Amyloid beta-peptide (Abeta) plays a fundamental role in the pathogenesis of Alzheimer's disease. We recently reported that the redox state of the methionine residue in position 35 of amyloid beta-peptide (Abeta) 1-42 (Met35) strongly affects the peptide's ability to trigger apoptosis and is thus a major determinant of its neurotoxicity. Dysregulation of intracellular Ca(2+) homeostasis resulting in the activation of pro-apoptotic pathways has been proposed as a mechanism underlying Abeta toxicity. Therefore, we investigated correlations between the Met35 redox state, Abeta toxicity, and altered intracellular Ca(2+) signaling in human neuroblastoma IMR32 cells. Cells incubated for 6-24 h with 10 microM Abeta1-42 exhibited significantly increased KCl-induced Ca(2+) transient amplitudes and resting free Ca(2+) concentrations. Nifedipine-sensitive Ca(2+) current densities and Ca(v)1 channel expression were markedly enhanced by Abeta1-42. None of these effects were observed when cells were exposed to Abeta containing oxidized Met35 (Abeta1-42(Met35-Ox)). Cell pre-treatment with the intracellular Ca(2+) chelator 1,2-bis(2-aminophenoxy)ethane-N,N,N',N'-tetraacetic acid acetoxymethyl ester (1 microM) or the Ca(v)1 channel blocker nifedipine (5 microM) significantly attenuated Abeta1-42-induced apoptosis but had no effect on Abeta1-42(Met35-Ox) toxicity. Collectively, these data suggest that reduced Met35 plays a critical role in Abeta1-42 toxicity by rendering the peptide capable of disrupting intracellular Ca(2+) homeostasis and thereby provoking apoptotic cell death.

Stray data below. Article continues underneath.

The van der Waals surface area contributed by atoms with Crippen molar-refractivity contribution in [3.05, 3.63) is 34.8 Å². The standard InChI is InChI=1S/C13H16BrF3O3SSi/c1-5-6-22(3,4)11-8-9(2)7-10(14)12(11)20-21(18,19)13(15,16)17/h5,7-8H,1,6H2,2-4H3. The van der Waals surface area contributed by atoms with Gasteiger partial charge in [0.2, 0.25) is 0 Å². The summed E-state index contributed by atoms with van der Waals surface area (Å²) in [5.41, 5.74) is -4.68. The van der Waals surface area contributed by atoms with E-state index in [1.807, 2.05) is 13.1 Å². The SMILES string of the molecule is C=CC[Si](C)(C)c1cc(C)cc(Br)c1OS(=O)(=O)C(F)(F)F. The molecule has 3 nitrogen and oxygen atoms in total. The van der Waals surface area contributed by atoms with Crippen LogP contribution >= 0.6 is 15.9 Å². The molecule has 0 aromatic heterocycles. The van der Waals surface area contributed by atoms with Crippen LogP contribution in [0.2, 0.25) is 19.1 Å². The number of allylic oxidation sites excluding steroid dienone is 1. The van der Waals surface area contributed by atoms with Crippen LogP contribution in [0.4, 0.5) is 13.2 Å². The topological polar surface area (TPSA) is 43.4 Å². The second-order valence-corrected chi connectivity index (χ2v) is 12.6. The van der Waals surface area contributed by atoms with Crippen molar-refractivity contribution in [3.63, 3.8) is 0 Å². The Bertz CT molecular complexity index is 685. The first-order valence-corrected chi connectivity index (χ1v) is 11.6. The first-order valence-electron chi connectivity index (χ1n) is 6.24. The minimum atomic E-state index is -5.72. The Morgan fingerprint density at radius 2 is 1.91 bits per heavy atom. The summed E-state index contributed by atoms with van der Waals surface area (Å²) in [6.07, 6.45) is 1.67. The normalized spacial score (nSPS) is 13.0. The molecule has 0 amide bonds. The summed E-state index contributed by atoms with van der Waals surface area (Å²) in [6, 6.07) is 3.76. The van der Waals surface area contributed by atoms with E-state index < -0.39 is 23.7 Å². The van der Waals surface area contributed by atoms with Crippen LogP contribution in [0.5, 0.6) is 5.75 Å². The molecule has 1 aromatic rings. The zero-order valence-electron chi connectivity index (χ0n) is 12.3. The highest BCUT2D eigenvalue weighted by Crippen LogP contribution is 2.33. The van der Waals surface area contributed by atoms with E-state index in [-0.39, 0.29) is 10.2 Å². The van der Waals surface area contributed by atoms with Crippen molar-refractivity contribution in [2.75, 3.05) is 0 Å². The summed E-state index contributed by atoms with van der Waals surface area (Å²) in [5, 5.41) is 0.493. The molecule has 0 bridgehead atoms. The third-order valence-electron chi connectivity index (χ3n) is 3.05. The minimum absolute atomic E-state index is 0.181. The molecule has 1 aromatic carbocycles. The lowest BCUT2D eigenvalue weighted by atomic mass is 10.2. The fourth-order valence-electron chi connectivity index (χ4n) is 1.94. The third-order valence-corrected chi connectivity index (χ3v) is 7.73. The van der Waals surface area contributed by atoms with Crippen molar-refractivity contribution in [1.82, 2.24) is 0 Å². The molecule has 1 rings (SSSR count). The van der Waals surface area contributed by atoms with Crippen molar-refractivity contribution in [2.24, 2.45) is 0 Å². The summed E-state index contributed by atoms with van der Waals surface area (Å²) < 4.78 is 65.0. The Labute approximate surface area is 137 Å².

- Amyloid beta protein